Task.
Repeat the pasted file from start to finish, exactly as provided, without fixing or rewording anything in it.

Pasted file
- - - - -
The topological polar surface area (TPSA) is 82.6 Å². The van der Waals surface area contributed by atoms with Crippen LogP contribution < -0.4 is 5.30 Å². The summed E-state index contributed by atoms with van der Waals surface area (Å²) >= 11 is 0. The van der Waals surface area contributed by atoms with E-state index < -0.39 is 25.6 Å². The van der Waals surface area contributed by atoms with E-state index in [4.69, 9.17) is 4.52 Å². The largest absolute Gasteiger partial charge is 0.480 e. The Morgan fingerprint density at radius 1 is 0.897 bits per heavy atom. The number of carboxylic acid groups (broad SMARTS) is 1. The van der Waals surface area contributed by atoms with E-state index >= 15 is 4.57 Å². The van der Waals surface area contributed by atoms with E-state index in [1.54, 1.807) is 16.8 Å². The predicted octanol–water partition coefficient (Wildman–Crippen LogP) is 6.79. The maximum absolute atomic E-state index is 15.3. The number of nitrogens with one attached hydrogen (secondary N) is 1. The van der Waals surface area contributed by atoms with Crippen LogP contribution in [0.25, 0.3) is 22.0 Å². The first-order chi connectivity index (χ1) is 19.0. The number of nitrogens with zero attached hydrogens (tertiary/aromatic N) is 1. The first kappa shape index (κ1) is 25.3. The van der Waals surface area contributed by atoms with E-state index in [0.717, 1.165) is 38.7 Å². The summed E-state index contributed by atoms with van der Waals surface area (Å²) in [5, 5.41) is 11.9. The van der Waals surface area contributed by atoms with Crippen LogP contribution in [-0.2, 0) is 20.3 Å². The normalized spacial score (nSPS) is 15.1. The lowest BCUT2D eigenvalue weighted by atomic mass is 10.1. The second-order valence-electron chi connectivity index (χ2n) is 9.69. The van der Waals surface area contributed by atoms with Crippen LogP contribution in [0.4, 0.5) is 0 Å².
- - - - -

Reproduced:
The topological polar surface area (TPSA) is 82.6 Å². The van der Waals surface area contributed by atoms with Crippen LogP contribution < -0.4 is 5.30 Å². The summed E-state index contributed by atoms with van der Waals surface area (Å²) >= 11 is 0. The van der Waals surface area contributed by atoms with E-state index < -0.39 is 25.6 Å². The van der Waals surface area contributed by atoms with E-state index in [4.69, 9.17) is 4.52 Å². The largest absolute Gasteiger partial charge is 0.480 e. The Morgan fingerprint density at radius 1 is 0.897 bits per heavy atom. The number of carboxylic acid groups (broad SMARTS) is 1. The van der Waals surface area contributed by atoms with E-state index >= 15 is 4.57 Å². The van der Waals surface area contributed by atoms with E-state index in [1.54, 1.807) is 16.8 Å². The predicted octanol–water partition coefficient (Wildman–Crippen LogP) is 6.79. The maximum absolute atomic E-state index is 15.3. The number of nitrogens with one attached hydrogen (secondary N) is 1. The van der Waals surface area contributed by atoms with Crippen LogP contribution in [0.25, 0.3) is 22.0 Å². The first-order chi connectivity index (χ1) is 19.0. The number of nitrogens with zero attached hydrogens (tertiary/aromatic N) is 1. The first kappa shape index (κ1) is 25.3. The van der Waals surface area contributed by atoms with E-state index in [0.717, 1.165) is 38.7 Å². The summed E-state index contributed by atoms with van der Waals surface area (Å²) in [5, 5.41) is 11.9. The van der Waals surface area contributed by atoms with Crippen LogP contribution in [-0.2, 0) is 20.3 Å². The normalized spacial score (nSPS) is 15.1. The lowest BCUT2D eigenvalue weighted by atomic mass is 10.1. The second-order valence-electron chi connectivity index (χ2n) is 9.69. The van der Waals surface area contributed by atoms with Crippen LogP contribution in [0.4, 0.5) is 0 Å².